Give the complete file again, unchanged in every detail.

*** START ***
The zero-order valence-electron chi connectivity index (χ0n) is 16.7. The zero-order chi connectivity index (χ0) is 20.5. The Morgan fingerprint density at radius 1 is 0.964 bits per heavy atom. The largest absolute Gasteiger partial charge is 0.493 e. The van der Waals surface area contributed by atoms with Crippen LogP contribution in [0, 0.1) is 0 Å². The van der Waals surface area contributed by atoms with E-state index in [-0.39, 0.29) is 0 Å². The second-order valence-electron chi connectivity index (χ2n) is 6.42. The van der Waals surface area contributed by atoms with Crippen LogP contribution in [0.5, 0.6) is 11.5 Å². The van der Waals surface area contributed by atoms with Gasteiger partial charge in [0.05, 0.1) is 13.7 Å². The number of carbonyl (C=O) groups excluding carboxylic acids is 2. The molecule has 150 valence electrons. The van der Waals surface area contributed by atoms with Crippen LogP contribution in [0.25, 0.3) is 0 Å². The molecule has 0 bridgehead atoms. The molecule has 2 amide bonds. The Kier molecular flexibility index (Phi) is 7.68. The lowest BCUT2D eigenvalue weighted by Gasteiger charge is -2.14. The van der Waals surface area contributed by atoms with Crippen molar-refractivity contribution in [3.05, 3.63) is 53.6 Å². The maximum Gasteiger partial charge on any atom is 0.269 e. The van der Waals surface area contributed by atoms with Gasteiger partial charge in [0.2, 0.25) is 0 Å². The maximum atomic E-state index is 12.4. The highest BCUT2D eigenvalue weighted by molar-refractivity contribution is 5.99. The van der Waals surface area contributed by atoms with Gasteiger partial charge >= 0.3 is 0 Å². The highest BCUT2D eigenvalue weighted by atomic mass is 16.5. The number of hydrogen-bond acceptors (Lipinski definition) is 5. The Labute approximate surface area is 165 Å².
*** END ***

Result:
The zero-order valence-electron chi connectivity index (χ0n) is 16.7. The zero-order chi connectivity index (χ0) is 20.5. The Morgan fingerprint density at radius 1 is 0.964 bits per heavy atom. The largest absolute Gasteiger partial charge is 0.493 e. The van der Waals surface area contributed by atoms with Crippen LogP contribution in [0, 0.1) is 0 Å². The van der Waals surface area contributed by atoms with E-state index in [-0.39, 0.29) is 0 Å². The second-order valence-electron chi connectivity index (χ2n) is 6.42. The van der Waals surface area contributed by atoms with Crippen LogP contribution in [0.5, 0.6) is 11.5 Å². The van der Waals surface area contributed by atoms with Gasteiger partial charge in [0.05, 0.1) is 13.7 Å². The number of carbonyl (C=O) groups excluding carboxylic acids is 2. The molecule has 150 valence electrons. The van der Waals surface area contributed by atoms with Crippen LogP contribution in [0.25, 0.3) is 0 Å². The molecule has 0 bridgehead atoms. The molecule has 2 amide bonds. The Kier molecular flexibility index (Phi) is 7.68. The lowest BCUT2D eigenvalue weighted by Gasteiger charge is -2.14. The van der Waals surface area contributed by atoms with Crippen molar-refractivity contribution in [3.05, 3.63) is 53.6 Å². The maximum Gasteiger partial charge on any atom is 0.269 e. The van der Waals surface area contributed by atoms with Gasteiger partial charge in [0.2, 0.25) is 0 Å². The maximum atomic E-state index is 12.4. The highest BCUT2D eigenvalue weighted by molar-refractivity contribution is 5.99. The van der Waals surface area contributed by atoms with Gasteiger partial charge >= 0.3 is 0 Å². The highest BCUT2D eigenvalue weighted by atomic mass is 16.5. The number of hydrogen-bond acceptors (Lipinski definition) is 5. The Labute approximate surface area is 165 Å².